I'm trying to write hack-ish (As in, I'm a hack) science fiction that is realistic except where it is inconvenient to me. That being said, animals are not an area I want to handwave. I want the animals on a planet humans colonize to fall under different categories than those of Earth. I've got some stuff "down pat", but I've hit a roadblock in trying to come up with some alternative skin coatings. On Earth, we have things like

  • Scales
  • Fur
  • Bare Skin
  • Feathers And
  • Exoskeletons

I ask you; What sort of skin/coating might an animal from a planet with 20% lower gravity and higher air pressure at sea level evolve?

Right now, I'm thinking that some animals might take indigestible components of their food and force them to go through a "Deconstruction system" where they are processed into a form that can be excreted as a paste over the body that hardens to provide protection and insulation based on what they've eaten. Is this viable?

  • $\begingroup$ It sounds like a cocoon that can fly. If you want a tender soft skin go for gel/jelly type such as slime and for protection opt for crystalline type the organism's DNA is silicon based so it is no surprise if it can grow quartz on its back and covers the entire body. If you want airborne capable just make up a organ that produce hydrogen or helium gas for buoyancy then it can also breathe flame through it nostril. Bonus: camouflage. $\endgroup$
    – user6760
    Apr 5, 2015 at 8:34
  • $\begingroup$ @user6760 Thank you for your contribution! I would never have thought of that. $\endgroup$ Apr 5, 2015 at 13:46
  • $\begingroup$ Sounds like pooping. If it's indigestible, how does it get broken down, transported, and then used in some manner that relies on its detailed properties? $\endgroup$
    – JDługosz
    Apr 5, 2015 at 19:33
  • $\begingroup$ @JDługosz I should clarify, indigestible is probably not the best way to put it. What I SHOULD say is unusable or unnecessary for NUTRITION. Once it's passed through the digestive system of the creature, if it was defined as unneeded but usable, it would be sent through a "deconstruction system". Or, now that I think of it, give them hyper effective digestion and combine the two systems. They would still not be able to digest, process, or use things impervious to acid/enzymes in any way. $\endgroup$ Apr 5, 2015 at 20:12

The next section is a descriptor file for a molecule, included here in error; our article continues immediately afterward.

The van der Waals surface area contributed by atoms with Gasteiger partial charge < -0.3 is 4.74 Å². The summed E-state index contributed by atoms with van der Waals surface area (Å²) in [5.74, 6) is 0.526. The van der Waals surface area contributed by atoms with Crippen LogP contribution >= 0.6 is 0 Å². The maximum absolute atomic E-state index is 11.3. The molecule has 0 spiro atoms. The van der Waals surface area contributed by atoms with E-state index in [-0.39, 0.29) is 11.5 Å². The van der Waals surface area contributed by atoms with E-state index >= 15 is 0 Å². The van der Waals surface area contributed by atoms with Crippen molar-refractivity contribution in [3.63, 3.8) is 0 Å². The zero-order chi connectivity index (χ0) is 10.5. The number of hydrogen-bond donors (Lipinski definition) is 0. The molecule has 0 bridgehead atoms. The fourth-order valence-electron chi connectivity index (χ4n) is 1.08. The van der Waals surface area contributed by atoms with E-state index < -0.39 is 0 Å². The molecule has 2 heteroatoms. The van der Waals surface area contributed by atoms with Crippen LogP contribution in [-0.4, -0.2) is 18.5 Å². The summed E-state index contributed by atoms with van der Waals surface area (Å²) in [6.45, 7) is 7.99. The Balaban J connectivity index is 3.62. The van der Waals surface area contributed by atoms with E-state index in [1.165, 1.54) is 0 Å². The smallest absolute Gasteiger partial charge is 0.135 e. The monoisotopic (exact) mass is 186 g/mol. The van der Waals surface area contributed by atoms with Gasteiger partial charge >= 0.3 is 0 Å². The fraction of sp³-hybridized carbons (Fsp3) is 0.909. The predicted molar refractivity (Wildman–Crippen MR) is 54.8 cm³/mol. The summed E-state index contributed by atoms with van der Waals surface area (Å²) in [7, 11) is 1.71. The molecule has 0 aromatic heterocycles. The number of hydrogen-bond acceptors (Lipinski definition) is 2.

• $\begingroup$ Many things are used without being broken down further. If you envision something beyond (large) molecules, you need a way of transporting it and dealing with the size. Maybe whole organells or cell structures like tubuels are scavenged intact, unlike the situation here. Diatom shells come to mind: hard in-organic parts can be used as dead building blocks without the animal having the specialized (from another branch of life) ability to produce them or process that substance in raw form. $\endgroup$
    – JDługosz
    Apr 5, 2015 at 20:19

2 Answers 2


Always consider the purpose and desired behaviors of an organ when trying to determine how it will look.

Every skin material is "chosen" because it fits a role. Scales are great because they are rather impervious (which is a big deal if you are in an environment where dodging blows is difficult, or where forces like sandstorms reign supreme). Exoskeletons do this to an extreme, though they pay a price in terms of growing pains. Bare skin, on the other hand, focuses on maximum flexibility and pliability.